Sunday, November 23, 2014

Andrew Gross: No Way Back

Andrew Gross takes the readers into a world where one decision not only alters a woman's life forever but puts everyone around her in danger:

Wendy meets a stranger at a bar and normally she would not even entertain talking to him, but she feels like her husband and her are drawing apart and her friend is not showing up so she can vent has placed her in a new situation. The conversation eventually lead to her going up to his hotel room but things don't go quite as planned, Wendy ends up witnessing a murder and now is on the run for her life. Those hunting her are not your typical bad guys, actually they are on the completely other side of the law. She is on the run from Homeland security agent who is looking to shut Wendy up permanently and frame her for murder while he is at it. Wendy has not only put herself in danger but everyone she turns to as well. The only way to get out of this is to figure out why they wanted the man from the bar dead, but time is ticking and there is more than one player who wants to see Wendy disappear permanently.

Okay, this book was never able to completely draw me in. I know that this book was supposed to be suspenseful and the beginning of the book certainly would fit this description. Gross does a great job of pulling the reader in the first few chapters of Wendy being on the run but then it slows down quite a bit. It is almost like Gross put all the action and suspense in the first part of the book and then did not have enough for the second half of it. I found myself waning in reading this book and it personal felt like it took forever for Wendy to put the pieces in place that we as the reader are aware of from the two side by side stories that Gross has for part of the novel. 

Overall I enjoyed the mystery aspect in the book and the connection that Gross was able to create to the first scene in the book where 5 Americans are gunned down by a strong Cartel in Mexico and how everything stems from that. As I said before I felt like it took Wendy too long to make the connection. If we did not have Lauritzia's point of view the was Wendy acted would have been okay, but since we do it seems to take forever to bring the two women together, which you know is what Gross is going to do.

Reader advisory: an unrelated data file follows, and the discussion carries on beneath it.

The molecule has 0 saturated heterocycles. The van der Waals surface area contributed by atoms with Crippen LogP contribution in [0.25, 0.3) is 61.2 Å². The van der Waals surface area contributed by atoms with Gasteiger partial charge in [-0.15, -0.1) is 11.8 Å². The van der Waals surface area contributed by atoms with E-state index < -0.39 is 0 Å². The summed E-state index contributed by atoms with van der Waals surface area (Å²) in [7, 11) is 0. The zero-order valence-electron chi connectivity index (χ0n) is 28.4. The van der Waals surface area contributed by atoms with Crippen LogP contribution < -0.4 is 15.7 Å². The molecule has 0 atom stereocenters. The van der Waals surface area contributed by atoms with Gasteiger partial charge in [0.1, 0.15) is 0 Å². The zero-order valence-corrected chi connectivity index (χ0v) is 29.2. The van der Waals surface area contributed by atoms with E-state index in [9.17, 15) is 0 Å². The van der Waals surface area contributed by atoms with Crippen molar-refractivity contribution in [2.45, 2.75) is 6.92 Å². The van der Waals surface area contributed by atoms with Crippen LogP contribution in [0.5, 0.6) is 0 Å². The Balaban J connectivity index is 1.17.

I'm not sure how to describe Wendy as a character. Gross basically describes her as an urban mom, who used to be an ex-cop but has had some marriage problems which basically lead her into the mess she finds herself in. I think my main problem with the description is the ex-cop part. Other than identifying herself as one in the beginning of the book, there is no other reference to her being an ex-cop (other than her retelling the story over and over again) and her actions are really basic that I think really anyone would think of. I think that an ex-cop would have better ideas, and more experience of where they would look for information and how to go to ground and what to expect in an investigation of this type. Wendy uses her cell phone, relies on friends which puts them in danger and went to places where I thought the Homeland guys would be for sure.

This is the first book that I have read by Gross, and I did like the story overall and the interconnection of the two stories. I have read some other reviews about this book from readers who have read other Gross novels and many of them stated this was one of his weaker books. That has me impressed and makes me want to find some other titles by this author.

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